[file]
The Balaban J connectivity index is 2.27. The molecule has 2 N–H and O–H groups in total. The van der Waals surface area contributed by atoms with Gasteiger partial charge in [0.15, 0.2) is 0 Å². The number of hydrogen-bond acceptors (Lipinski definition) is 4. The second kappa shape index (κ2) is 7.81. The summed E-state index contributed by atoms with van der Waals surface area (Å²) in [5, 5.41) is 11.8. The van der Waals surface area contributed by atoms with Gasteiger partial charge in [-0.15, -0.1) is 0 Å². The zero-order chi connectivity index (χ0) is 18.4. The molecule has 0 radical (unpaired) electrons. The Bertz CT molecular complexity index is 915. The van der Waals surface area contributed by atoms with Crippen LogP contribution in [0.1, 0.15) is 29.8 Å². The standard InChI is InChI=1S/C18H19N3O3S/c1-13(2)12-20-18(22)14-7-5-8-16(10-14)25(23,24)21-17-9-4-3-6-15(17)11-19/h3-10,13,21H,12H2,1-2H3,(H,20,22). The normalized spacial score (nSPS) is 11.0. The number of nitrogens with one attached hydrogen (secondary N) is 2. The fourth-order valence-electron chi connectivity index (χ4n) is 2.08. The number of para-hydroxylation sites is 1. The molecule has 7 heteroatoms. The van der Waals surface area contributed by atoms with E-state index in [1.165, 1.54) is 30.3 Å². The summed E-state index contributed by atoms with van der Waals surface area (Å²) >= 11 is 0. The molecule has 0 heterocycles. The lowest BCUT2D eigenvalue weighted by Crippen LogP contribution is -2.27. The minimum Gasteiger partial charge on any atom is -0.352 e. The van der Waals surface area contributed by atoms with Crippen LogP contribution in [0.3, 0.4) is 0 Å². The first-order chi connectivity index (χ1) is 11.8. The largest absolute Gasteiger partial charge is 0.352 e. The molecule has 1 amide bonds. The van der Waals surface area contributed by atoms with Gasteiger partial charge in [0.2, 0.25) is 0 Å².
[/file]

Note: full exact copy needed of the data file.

The Balaban J connectivity index is 2.27. The molecule has 2 N–H and O–H groups in total. The van der Waals surface area contributed by atoms with Gasteiger partial charge in [0.15, 0.2) is 0 Å². The number of hydrogen-bond acceptors (Lipinski definition) is 4. The second kappa shape index (κ2) is 7.81. The summed E-state index contributed by atoms with van der Waals surface area (Å²) in [5, 5.41) is 11.8. The van der Waals surface area contributed by atoms with Gasteiger partial charge in [-0.15, -0.1) is 0 Å². The zero-order chi connectivity index (χ0) is 18.4. The molecule has 0 radical (unpaired) electrons. The Bertz CT molecular complexity index is 915. The van der Waals surface area contributed by atoms with Crippen LogP contribution in [0.1, 0.15) is 29.8 Å². The standard InChI is InChI=1S/C18H19N3O3S/c1-13(2)12-20-18(22)14-7-5-8-16(10-14)25(23,24)21-17-9-4-3-6-15(17)11-19/h3-10,13,21H,12H2,1-2H3,(H,20,22). The normalized spacial score (nSPS) is 11.0. The number of nitrogens with one attached hydrogen (secondary N) is 2. The fourth-order valence-electron chi connectivity index (χ4n) is 2.08. The number of para-hydroxylation sites is 1. The molecule has 7 heteroatoms. The van der Waals surface area contributed by atoms with E-state index in [1.165, 1.54) is 30.3 Å². The summed E-state index contributed by atoms with van der Waals surface area (Å²) >= 11 is 0. The molecule has 0 heterocycles. The lowest BCUT2D eigenvalue weighted by Crippen LogP contribution is -2.27. The minimum Gasteiger partial charge on any atom is -0.352 e. The van der Waals surface area contributed by atoms with Crippen LogP contribution in [0.3, 0.4) is 0 Å². The first-order chi connectivity index (χ1) is 11.8. The largest absolute Gasteiger partial charge is 0.352 e. The molecule has 1 amide bonds. The van der Waals surface area contributed by atoms with Gasteiger partial charge in [0.2, 0.25) is 0 Å².